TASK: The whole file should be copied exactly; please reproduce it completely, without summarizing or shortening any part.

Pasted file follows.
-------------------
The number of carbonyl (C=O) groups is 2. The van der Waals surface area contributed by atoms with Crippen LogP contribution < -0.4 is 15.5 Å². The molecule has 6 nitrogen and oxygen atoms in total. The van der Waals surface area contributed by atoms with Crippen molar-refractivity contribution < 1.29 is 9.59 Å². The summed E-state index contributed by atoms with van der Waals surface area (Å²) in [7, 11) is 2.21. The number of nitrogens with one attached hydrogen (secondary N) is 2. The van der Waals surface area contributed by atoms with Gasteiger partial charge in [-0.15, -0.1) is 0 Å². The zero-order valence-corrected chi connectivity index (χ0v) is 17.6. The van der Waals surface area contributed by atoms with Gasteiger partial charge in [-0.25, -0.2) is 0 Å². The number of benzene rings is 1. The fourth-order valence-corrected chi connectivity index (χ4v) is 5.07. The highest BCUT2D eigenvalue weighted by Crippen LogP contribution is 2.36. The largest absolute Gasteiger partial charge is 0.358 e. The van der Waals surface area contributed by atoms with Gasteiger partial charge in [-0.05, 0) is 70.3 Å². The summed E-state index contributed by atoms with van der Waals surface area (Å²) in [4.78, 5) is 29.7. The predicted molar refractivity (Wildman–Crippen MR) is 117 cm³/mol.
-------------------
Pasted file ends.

The number of carbonyl (C=O) groups is 2. The van der Waals surface area contributed by atoms with Crippen LogP contribution < -0.4 is 15.5 Å². The molecule has 6 nitrogen and oxygen atoms in total. The van der Waals surface area contributed by atoms with Crippen molar-refractivity contribution < 1.29 is 9.59 Å². The summed E-state index contributed by atoms with van der Waals surface area (Å²) in [7, 11) is 2.21. The number of nitrogens with one attached hydrogen (secondary N) is 2. The van der Waals surface area contributed by atoms with Gasteiger partial charge in [-0.15, -0.1) is 0 Å². The zero-order valence-corrected chi connectivity index (χ0v) is 17.6. The van der Waals surface area contributed by atoms with Gasteiger partial charge in [-0.25, -0.2) is 0 Å². The number of benzene rings is 1. The fourth-order valence-corrected chi connectivity index (χ4v) is 5.07. The highest BCUT2D eigenvalue weighted by Crippen LogP contribution is 2.36. The largest absolute Gasteiger partial charge is 0.358 e. The van der Waals surface area contributed by atoms with Gasteiger partial charge in [-0.05, 0) is 70.3 Å². The summed E-state index contributed by atoms with van der Waals surface area (Å²) in [4.78, 5) is 29.7. The predicted molar refractivity (Wildman–Crippen MR) is 117 cm³/mol.